Stefano, crying, called emergency operators and his sister Elisa, the nurse, to come as quickly as they could. Then he tried performing CPR.
Emanuela wailed again and again, “Papa.”
When the medics arrived 15 minutes later, wearing face guards and blue protective suits, they put Carmelo’s body on the hard wooden bedroom floor and tried for several minutes to revive him. One of the medics leaned over him, pressing with dire force on his chest, and it was enough to make his upper body swell and deflate. But he was not breathing. When the medic stopped, Carmelo stopped moving as well.
Three weeks later, the home of Carmelo Marchese was half-empty. His daughter and two of his grandchildren were inside, all wearing masks. Day by day, they had cleaned off and boxed up the dishware, the clothing, the old photo slides, the operas on cassette, the VHS movies. A few pictures were still on the walls. Whenever Italy’s lockdown ended, somebody might be able to haul away the boxes.
Carmelo’s body was sent to a cemetery in Brescia, awaiting transport — eventually — to the southern city of Gallipoli, the place where he’d been born. Whenever that happened, he’d be buried next to his wife. The family imagined a ceremony where everybody would gather, where there’d be a Mass, a recitation of a Navy poem, where Stefano would say a prayer. But when might that happen? Months from now? Years?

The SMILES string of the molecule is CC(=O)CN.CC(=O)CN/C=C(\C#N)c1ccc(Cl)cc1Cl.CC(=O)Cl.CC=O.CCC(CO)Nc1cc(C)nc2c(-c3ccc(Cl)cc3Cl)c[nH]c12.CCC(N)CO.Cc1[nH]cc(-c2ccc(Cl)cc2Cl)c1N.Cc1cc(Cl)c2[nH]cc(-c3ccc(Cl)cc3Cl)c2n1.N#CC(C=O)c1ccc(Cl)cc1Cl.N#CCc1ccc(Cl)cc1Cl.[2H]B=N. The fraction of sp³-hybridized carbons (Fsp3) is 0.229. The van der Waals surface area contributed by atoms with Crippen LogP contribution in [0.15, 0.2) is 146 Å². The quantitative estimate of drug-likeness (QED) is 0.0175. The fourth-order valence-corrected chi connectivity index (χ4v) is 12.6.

“Once this plague is over,” Emanuela said.
She wondered if, by then, they’d be any better at making sense of his death, or even know if he’d died because of the virus. She wondered if, by then, she’d still imagine her father angry at her.
The younger of her two daughters, Viviana, 29, said keeping Carmelo at home had been the right thing for a 93-year-old, the only way to give him a “last caress.”
Stefano, 28, said he was replaying his own decisions — about the CPR he’d tried and whether he should have done something differently.
Emanuela said that was how the human brain worked: concocting things, replaying things, even after it was too late.
She thought what she’d done was rational. She’d been there for him. She’d made his last days as comfortable as she could. Nobody else in her family had gotten sick in their time with him.
“But then I think of my father in the beyond,” she said. “It’s an unjustified guilt. I don’t know if it will go away.”